In a recent ex tempore High Court decision, Judge Marie Baker considered the provisions of Section 115A of the Personal Insolvency (Amendment) Act 2015 (the “Act”). Section 115A places a limit on the extent to which a creditor can veto a personal insolvency arrangement by allowing a Court to review the arrangement.
The personal insolvency arrangement prepared by the debtor’s personal insolvency practitioner (“PIP”) in this particular case was vetoed by Pepper acting as agent for an investment fund.
In order to avail of a Court review a PIP will have to form a view that there are reasonable grounds for applying for a review. Section 115A sets out the criteria which must be met before a Court may make an order confirming the proposed personal insolvency arrangement.
Judge Baker’s judgment took into account a number of technical matters set out in Section 115A as well as certain financial matters. The case in question concerned a debtor with debts of approximately €2.8 million. There were eight creditors involved including banks (with security over the family home and investment properties), credit card companies and a credit union. The number of creditors in the matter is relevant to whether or not the Court will grant the order to confirm the personal insolvency arrangement in circumstances where Section 115A(9)(g) sets out that:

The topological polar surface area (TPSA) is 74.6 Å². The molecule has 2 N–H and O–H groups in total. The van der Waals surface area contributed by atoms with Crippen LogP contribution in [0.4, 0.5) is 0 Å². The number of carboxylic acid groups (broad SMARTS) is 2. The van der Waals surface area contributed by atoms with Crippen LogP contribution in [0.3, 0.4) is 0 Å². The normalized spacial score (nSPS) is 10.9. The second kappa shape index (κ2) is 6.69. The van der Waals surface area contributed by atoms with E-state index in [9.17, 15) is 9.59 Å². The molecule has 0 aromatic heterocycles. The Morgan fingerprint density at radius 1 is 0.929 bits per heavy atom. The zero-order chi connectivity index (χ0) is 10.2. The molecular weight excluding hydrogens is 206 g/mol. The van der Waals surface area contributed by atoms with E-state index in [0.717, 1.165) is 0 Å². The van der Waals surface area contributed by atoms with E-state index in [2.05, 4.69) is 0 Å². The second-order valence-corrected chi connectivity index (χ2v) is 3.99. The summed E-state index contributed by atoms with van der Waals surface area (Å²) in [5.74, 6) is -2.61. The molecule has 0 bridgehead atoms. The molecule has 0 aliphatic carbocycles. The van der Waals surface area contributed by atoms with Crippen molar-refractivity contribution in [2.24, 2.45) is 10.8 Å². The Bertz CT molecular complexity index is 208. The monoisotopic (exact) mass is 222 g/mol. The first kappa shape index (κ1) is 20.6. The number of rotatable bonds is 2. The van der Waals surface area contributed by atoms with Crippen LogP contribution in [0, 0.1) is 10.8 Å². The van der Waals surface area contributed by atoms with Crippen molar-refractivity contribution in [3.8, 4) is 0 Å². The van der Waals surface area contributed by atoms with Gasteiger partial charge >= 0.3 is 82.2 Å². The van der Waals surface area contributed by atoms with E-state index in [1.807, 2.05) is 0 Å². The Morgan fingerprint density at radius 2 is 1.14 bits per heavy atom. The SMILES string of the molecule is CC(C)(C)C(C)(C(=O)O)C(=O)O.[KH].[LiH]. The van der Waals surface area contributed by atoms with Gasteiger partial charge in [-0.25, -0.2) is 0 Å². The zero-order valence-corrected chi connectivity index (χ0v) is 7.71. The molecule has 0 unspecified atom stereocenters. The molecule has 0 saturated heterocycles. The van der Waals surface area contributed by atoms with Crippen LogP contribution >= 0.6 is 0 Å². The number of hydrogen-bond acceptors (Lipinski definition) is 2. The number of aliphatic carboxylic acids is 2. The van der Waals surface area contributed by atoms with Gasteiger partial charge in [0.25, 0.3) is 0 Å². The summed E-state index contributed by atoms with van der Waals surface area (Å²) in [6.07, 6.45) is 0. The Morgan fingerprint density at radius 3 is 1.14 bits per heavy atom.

"Other than where the proposal is one to which section 111A applies, at least one class of creditors has accepted the proposed Arrangement, by a majority of over 50 per cent of the value of the debts owed to the class."
In the case before Judge Baker, a single creditor (which was held to constitute a “class” for the purposes of the Act) backed the personal insolvency arrangement which enabled the Court to make the order. Without this backing the application could not have been made.
The Act does not define the meaning of “class” of creditor and it would appear that a PIP may choose any creditor who will support the personal insolvency arrangement and on the basis of their support seek to have that plan enforced. Some level of proportionality however must exist between the “class” who backs the personal insolvency arrangement and the creditors who do not. The application to enforce is effectively an argument between the debtor and the opposing creditors as to whether or not the personal insolvency arrangement is economically viable.
It remains to be seen whether her judgment will lead to a wave of appeals seeking to overturn a creditor’s veto. However, it is a positive result for debtors and is likely to significantly increase the volume of personal insolvency arrangements which one might presume was the purpose of the amendment. It will cause some concern in lending institutions who appear to be losing their right to veto an arrangement.
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